Most antiretrovirals have relatively short half-lives -- including most of the ones that are dosed once a day. But the half-life of Viramune, for example, is also long enough to require careful planning with your provider to avoid the development of resistance if you're stopping a regimen that includes that drug.
Regular viral load testing is the quickest way to tell whether treatment is working. If your viral load doesn't reach very low or undetectable levels within a few months after you begin treatment, it's a sign that something's off. Similarly, if an undetectable viral load becomes detectable and continues to go up while you're still on treatment, it's a sign that your regimen isn't working properly.
Viral load tests can't tell why your regimen isn't working. A detectable or increasing viral load doesn't necessarily mean that drug-resistance has occurred. But it could mean that you're at risk of developing drug resistance because there's more HIV replication going on. It's important to find out what's happening.
Viral load tests can't tell whether your HIV is resistant to one drug or, perhaps, your whole regimen. They can't tell which drug or combination may be most effective for you in the future, either.
This is where drug resistance testing comes in.
There are two types of drug resistance tests. Genotype tests look for specific mutations in the genetic structure of your reverse transcriptase and protease enzymes that could cause drug resistance. Phenotype tests measure the sensitivity of your HIV to specific antiretrovirals.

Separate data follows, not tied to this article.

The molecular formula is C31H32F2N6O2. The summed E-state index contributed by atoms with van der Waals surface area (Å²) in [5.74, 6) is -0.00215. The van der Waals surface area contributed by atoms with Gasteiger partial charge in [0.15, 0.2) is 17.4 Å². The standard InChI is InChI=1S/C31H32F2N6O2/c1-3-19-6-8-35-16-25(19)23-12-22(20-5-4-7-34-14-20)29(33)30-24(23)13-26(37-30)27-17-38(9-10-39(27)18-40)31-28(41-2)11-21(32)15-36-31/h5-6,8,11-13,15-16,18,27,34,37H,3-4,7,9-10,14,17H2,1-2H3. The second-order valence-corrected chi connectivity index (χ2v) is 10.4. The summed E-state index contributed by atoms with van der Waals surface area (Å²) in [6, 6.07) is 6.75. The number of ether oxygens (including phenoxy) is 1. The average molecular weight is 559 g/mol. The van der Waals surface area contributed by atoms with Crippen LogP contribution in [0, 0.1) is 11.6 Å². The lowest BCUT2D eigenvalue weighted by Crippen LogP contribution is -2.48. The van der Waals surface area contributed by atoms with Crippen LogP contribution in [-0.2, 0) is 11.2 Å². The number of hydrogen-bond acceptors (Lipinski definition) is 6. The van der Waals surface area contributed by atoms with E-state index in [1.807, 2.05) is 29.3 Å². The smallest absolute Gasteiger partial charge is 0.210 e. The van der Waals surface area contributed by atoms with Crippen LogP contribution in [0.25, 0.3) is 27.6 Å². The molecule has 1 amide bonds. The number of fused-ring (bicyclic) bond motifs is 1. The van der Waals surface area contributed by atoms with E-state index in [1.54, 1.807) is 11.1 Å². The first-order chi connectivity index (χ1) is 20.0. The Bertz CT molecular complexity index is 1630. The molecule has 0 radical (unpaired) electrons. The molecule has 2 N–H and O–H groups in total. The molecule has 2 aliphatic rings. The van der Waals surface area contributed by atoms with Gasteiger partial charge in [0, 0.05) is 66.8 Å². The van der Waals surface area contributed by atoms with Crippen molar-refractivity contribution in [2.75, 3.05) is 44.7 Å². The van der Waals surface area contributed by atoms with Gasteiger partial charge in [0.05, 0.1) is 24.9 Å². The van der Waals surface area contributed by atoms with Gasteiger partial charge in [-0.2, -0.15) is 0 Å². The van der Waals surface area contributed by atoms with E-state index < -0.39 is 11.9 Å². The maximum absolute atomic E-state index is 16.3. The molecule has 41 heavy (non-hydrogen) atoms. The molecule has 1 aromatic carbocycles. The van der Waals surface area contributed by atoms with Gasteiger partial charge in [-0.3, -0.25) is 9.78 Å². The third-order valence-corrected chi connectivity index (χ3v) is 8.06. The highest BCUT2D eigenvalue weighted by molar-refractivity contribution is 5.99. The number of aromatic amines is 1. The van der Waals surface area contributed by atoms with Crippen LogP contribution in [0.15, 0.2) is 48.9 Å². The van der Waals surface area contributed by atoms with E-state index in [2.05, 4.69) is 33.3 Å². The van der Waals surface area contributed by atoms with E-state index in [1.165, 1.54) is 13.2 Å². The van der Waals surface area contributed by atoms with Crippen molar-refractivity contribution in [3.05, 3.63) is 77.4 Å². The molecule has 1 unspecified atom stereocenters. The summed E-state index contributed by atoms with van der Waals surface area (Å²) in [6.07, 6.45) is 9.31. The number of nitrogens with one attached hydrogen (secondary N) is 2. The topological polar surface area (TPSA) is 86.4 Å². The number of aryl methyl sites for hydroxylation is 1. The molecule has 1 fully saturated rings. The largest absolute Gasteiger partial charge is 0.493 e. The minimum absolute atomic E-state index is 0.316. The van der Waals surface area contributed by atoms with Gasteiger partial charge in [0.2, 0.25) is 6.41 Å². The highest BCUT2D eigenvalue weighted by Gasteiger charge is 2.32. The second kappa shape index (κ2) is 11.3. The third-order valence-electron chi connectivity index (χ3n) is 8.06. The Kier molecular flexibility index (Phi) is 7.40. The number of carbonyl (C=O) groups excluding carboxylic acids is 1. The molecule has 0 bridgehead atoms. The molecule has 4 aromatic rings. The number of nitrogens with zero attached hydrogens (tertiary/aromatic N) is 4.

If your regimen isn't working, genotype and phenotype tests can help you and your provider figure out which drug or drugs your virus is resistant to and which ones you're most likely to respond to. This information can help you put together a new regimen that's likely to be effective.
Resistance tests are recommended in many situations. The Department of Health and Human Services' Guidelines for the Use of Antiretroviral Agents in HIV-1-Infected Adults and Adolescents suggest that HIV drug resistance testing should be done:
There are many ways that you can slow down the development of drug resistance:
Taking these steps can help avoid drug resistance from getting a chance to develop and leave you more options in the future.
James Learned was Director of Treatment Education at AIDS Community Research Initiative of America (ACRIA) until June of this year. He writes for various community-based publications and conducts trainings on HIV and viral hepatitis treatment issues. E-mail: James_Learned@prodigy.net.
Letters & Numbers
When we read about mutations that cause resistance to HIV drugs or look at the results of a genotype test, mutations are listed as a letter followed by a number and then another letter. This way of describing a mutation may seem confusing, but it's really very straightforward.
HIV is made up of proteins, and proteins are made up of amino acids. A codon tells us which amino acid is found at a specific spot in a protein chain. The reverse transcriptase and protease enzymes are protein chains made up of codons. The amino acids in a protein chain are numbered starting at one end of the chain.
With reverse transcriptase, for example, the 184th amino acid in the protein chain is called position 184. A mutation in reverse transcriptase means that a different amino acid has replaced the one that would be located at that place in wild-type virus. Each mutation is given a specific name to tell it apart from other mutations.
The first letter in a mutation stands for the amino acid that's found at that position in wild-type virus. The number in the middle is the codon, where the mutation is located. And the final letter stands for the amino acid that's there instead of what we'd find in wild-type virus (the mutation).